‘That Dragon, Cancer,’ ‘Silent Enemy’: Game designers to watch in 2014

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The Times asked its reporters and critics to highlight figures in entertainment and the arts who will be making news in 2014. Todd Martens focused on a few video game designers who could have gamers talking in the new year. Ryan and Amy Green The setting is a hospital. A father is exasperated, a child is crying and it’s your job to find out why. But any victories will be small, as “That Dragon, Cancer” explores the ups, the downs, the everyday terror, the sudden miracles and the dreaded inevitability of caring for a loved one with terminal brain cancer. So … wanna play? Ryan Green, his writer-wife, Amy, and a small team near Fort Collins, Colo., are in the early to middevelopment stages of “That Dragon, Cancer,” a narrative-driven game they hope to complete and release by the end […]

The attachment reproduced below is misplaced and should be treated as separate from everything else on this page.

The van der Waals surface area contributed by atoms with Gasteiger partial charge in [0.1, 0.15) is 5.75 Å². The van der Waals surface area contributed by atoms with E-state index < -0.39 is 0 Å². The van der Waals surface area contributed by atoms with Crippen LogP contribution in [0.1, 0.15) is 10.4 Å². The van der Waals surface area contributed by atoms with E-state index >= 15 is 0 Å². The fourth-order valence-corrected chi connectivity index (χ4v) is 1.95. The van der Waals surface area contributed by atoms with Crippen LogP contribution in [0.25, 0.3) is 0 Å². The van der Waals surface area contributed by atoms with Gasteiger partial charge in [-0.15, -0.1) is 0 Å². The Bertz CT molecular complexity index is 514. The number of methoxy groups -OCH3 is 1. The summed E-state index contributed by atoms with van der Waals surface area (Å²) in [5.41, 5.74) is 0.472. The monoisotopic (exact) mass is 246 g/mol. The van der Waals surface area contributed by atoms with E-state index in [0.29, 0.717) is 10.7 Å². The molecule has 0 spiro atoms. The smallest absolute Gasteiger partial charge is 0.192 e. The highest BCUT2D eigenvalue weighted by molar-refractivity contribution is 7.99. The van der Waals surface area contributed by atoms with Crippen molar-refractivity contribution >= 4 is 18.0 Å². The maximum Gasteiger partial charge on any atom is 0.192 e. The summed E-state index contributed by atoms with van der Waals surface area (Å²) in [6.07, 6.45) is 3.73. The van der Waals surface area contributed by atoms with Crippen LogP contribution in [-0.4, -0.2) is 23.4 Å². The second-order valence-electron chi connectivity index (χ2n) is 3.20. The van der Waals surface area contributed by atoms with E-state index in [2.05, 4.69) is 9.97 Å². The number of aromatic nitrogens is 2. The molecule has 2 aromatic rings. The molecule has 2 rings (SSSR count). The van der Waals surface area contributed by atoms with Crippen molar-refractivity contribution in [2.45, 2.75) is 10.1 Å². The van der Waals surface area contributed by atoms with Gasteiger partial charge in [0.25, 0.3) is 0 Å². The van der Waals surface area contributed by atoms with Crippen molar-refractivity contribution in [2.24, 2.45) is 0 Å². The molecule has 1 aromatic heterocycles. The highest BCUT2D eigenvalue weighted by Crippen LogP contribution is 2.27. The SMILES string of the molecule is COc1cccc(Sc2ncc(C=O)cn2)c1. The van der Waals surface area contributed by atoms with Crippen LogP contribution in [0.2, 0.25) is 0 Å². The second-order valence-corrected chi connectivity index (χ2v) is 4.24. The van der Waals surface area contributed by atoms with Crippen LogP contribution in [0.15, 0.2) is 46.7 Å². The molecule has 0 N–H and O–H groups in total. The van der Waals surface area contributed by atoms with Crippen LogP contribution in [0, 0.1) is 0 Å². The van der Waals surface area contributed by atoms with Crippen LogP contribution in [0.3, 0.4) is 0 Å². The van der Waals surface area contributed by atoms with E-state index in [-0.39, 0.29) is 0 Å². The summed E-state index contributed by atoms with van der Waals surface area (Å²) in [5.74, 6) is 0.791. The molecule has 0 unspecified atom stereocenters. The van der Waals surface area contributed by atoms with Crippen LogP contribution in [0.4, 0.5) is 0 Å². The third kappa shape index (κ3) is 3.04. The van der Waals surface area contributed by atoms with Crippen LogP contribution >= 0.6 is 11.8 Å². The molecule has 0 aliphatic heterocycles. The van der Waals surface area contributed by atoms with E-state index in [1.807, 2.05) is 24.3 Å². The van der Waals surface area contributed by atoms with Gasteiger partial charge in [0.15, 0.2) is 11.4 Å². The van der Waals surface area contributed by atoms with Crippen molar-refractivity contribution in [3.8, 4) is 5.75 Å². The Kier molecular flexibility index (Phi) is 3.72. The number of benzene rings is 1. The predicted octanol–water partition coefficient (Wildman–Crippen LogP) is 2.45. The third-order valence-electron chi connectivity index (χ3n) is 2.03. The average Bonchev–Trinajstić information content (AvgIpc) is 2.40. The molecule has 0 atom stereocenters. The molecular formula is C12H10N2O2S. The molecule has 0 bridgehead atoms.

Dec. 19, 2013 | 2:19 p.m.

‘Doki-Doki Universe’: Video games make a play for emotions in 2013

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“Doki-Doki Universe” begins with heartbreak. A robot is left alone on an asteroid, dumped there by his human family. The robot has only a sentimental, hug-happy balloon as a companion for the next 32 years. Then things get abstract. The game, released this month across numerous Sony platforms by the Bay Area’s HumaNature Studios, has one main objective — to make players feel as much as to challenge them. Like many of the most intriguing of 2013 games, the bright, colored-crayon-like world of “Doki-Doki Universe” wows not by being a technological showcase. Instead, in a year that brought us fancy next-gen game consoles from Sony and Microsoft, “Doki-Doki” impresses by illustrating how a still-growing medium can provide a moving, affecting experience via simplicity. (Check out our picks for the top 10 games of 2013 in the gallery above.) “Specifically,” said […]